The Freaky History Of Vampires Might Surprise You: These Supernatural Beings Originally Were Used As Scapegoats For Disease

Anatoly Tiplyashin godfer - - illustrative purpose only, not the actual person

Today, the word “vampire” brings many established traits to mind. You might envision a pale figure with long fangs who has an extreme aversion to garlic. You may also ponder the supposed fact that vampires cannot see themselves in the mirror but can be killed by driving a stake through their hearts. And finally, everyone knows that vampires drink human blood.

But, back in the day when the supposed existence of vampires first entered the human psyche, these characteristics were not so well defined.

Instead, modern depictions of popular vampires such as Dracula in 1897 and even Twilight in 2005 have drawn inspiration from numerous traditional beliefs fostered throughout Europe during the sixteenth century.

And interestingly enough, these beliefs– which were mainly centered around the fear of the dead coming back to harm the living– often stemmed from a fundamental misunderstanding of how the human body decomposes.

For example, after someone passes, their corpse’s skin will shrink– causing fingernails and teeth to appear larger than before. Additionally, while internal organs decompose, a dark fluid will often leak from the mouth and nose.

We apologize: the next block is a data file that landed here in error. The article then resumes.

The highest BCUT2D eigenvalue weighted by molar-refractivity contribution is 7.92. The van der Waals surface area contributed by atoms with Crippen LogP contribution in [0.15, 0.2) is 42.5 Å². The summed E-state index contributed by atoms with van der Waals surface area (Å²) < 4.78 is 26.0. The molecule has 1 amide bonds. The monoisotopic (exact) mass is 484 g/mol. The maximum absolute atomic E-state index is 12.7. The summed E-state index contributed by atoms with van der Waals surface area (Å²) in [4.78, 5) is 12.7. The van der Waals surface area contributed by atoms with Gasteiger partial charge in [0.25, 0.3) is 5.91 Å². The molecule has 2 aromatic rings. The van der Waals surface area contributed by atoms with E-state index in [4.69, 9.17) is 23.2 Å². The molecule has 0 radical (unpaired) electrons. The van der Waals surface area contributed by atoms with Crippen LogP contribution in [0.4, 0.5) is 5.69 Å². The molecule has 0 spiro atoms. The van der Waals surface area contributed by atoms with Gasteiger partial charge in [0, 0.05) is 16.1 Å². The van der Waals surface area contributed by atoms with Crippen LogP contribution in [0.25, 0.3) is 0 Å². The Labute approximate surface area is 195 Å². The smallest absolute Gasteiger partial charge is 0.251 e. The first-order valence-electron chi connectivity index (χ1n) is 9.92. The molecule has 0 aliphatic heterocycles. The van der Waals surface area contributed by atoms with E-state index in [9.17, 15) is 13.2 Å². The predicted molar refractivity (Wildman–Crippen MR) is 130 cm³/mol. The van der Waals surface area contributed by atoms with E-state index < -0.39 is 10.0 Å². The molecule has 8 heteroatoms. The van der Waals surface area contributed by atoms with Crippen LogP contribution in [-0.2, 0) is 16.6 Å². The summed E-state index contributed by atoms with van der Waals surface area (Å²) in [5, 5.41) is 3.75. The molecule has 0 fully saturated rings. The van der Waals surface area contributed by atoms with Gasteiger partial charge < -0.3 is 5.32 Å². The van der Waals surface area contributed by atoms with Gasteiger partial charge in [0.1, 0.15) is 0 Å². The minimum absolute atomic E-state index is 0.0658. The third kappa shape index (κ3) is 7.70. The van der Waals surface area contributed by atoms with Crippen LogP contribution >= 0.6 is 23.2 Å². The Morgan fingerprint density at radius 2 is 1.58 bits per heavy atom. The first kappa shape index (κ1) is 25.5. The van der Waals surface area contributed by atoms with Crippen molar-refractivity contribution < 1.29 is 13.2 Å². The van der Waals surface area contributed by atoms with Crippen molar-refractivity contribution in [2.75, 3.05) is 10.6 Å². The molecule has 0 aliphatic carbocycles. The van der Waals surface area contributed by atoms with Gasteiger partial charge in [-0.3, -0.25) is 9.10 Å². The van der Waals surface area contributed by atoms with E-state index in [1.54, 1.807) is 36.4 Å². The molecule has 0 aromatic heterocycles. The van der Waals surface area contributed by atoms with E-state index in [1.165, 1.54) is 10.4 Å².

But, during the sixteenth century, most people were not familiar with this natural process. So, if they saw a corpse, it was easy to mistake the dark fluid for blood and assume that the being had sucked it from the living.

Nonetheless, these post-mortem functions were not the only thing driving vampire beliefs throughout Europe. Instead, vampires were also used to reason other unexplainable instances– such as the spread of disease.

As populations grew larger and travel became more common, the spread of disease was inevitable. But, before people understood the science behind infection, vampires were often blamed for ravaging communities.

Moreover, this belief only inspired more people to attempt to kill vampires or prevent their supposed feeding habits. In doing so, people were afforded a greater sense of control over their community’s fate.

Anatoly Tiplyashin godfer – – illustrative purpose only, not the actual person

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